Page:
Taste of the week: Discovering French cheese

Discovering the cheeses of France is to discover it's diversity and it's beauty, from the green flats of Normandy, the steep mountains of the Alps, to the plains of champagne east of Paris. Each of the 150-200 serious varieties of cheese produced in France tells a tale of the regional landscape from which it comes, the types of soil, vegetation, climate, and the cows, goats and sheep that graze there. 150-200 cheeses is an overwhelming number (after all it was Charles de Gaulle who famously said 'How can anyone govern a nation that has 246 varieties of cheese?' – albeit an exaggerated estimation), so working your way through the list of 45 A.O.C* cheeses might be a more manageable task if you wish to learn about French cheese.

One of my greatest delights of living in France has been to discover and understand French cheeses in all their complex, varied and often stinky glory. Here are my tips for how best to enjoy cheese:

  • Look for unpasteurized cheeses made with lait cru (raw milk) as the heating process in pasteurization kills the bacteria that gives the cheese its unique flavor (although you won't find unpasteurized cheeses that have been aged less than 60 days imported from France in the US)
  • Ask your cheese monger for a seasonal cheese, so that you can try a cheese at it's best.
  • If you are choosing cheese for a dégustation platter or a dinner party, choose three of four different varieties that might include a semi-soft cow's cheese such as a Camembert de Nomandie, a goat's milk cheese such as a Crottin de Chavignol or Rocamadour, a blue cheese like Roquefort, and a hard aged cheese like Comté. Start with the milder cheeses, and move on to the stronger flavors.
  • Most cheeses should be bought when at their best so try and buy your cheese the day you plan to consume it, or let your cheese monger know when you are planning on serving it so they can chose the perfect ripeness for you. Most non-industrial cheeses are best consumed within 48 hours of buying them.

Here are a few basic rules and best conditions for conserving your cheese:

  • Do not keep cheese in a sealed box or plastic wrapping. It is best conserved individually wrapped in the original paper they came in from your cheese shop. This will help preserve their flavor.
  • Keep the cheeses in the lowest part of the refrigerator, usually this is the crisper drawer, which is the coldest and most humid part of the refrigerator, and avoid temperatures that are too cold or too hot.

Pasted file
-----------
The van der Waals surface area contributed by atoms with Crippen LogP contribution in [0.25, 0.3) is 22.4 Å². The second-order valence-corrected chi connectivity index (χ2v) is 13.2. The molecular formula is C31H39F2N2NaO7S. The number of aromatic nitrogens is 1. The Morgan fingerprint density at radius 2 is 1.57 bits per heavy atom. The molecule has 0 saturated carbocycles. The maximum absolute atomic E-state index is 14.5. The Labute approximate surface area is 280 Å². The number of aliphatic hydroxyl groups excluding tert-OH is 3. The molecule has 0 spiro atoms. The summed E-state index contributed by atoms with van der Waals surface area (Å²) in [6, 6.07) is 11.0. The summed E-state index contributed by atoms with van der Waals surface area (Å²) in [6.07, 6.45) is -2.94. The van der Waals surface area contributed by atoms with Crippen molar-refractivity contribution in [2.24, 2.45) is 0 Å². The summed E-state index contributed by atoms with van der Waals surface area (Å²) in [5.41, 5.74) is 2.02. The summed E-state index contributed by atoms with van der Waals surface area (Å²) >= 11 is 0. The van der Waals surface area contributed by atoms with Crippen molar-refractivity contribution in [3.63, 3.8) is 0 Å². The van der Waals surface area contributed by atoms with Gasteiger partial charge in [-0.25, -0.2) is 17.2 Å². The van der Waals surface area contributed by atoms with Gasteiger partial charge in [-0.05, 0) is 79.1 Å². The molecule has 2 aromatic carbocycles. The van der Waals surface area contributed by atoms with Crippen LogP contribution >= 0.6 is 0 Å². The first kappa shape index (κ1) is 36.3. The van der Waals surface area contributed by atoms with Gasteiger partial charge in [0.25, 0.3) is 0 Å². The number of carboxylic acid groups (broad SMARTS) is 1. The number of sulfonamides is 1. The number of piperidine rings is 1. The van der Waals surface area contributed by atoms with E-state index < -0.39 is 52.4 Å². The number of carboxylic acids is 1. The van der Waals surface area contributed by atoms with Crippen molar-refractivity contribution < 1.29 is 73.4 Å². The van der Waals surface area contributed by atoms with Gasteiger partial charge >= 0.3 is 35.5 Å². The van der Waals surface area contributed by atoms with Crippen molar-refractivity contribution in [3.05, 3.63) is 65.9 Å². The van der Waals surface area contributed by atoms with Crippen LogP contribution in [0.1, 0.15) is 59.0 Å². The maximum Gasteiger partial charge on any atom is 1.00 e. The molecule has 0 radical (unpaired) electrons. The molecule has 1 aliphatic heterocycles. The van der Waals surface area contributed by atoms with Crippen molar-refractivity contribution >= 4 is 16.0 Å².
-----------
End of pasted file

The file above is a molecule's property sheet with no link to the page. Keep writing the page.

• Soft rind cheeses (brie and camembert) and washed rind cheeses (munster, livarot), when at their best, will live happily out of the refrigerator on your kitchen bench, but need to be kept in their original paper and wrapped in a humid cloth.
  • For cheeses conserved in the refrigerator, they should be removed at least one hour before serving to give them time to come up to room temperature. Cold cheeses lose a large part of their flavor.

* When the A.O.C  (Appellation d’origine contrôlée) was officially created by the French Government in 1935, it was to specify a badge of authenticity and quality of an agricultural product. The A.O.C certifies excellence for wines, cheeses, butters, honey, poultry, and other products. The relatively newer label of A.O.P (Appellation d’origine protégée) is a European Union designation, equivalent to the French A.O.C. but includes agricultural products from all over Europe. They must however still abide by a given sets of rules of production (including geographical limits) and preparation, using established industry know-how. French producers whose products meet these guidelines can chose whether to promote their product under the A.O.C. or A.O.P. label.

In modern times, as the number of A.O.C products grows, it is clear that its importance is also a marketing tool to promote the brand. However, never awarded lightly, all A.O.C and French A.O.P-certified products retain a specific quality: Each bears a special label; each plays a role in French agricultural history based on its authenticity, regional lineage, and method of production. All are required to adhere to strict standards established by the French government, and production is rigorously controlled. The A.O.C/A.O.P label remains a serious badge for consumers.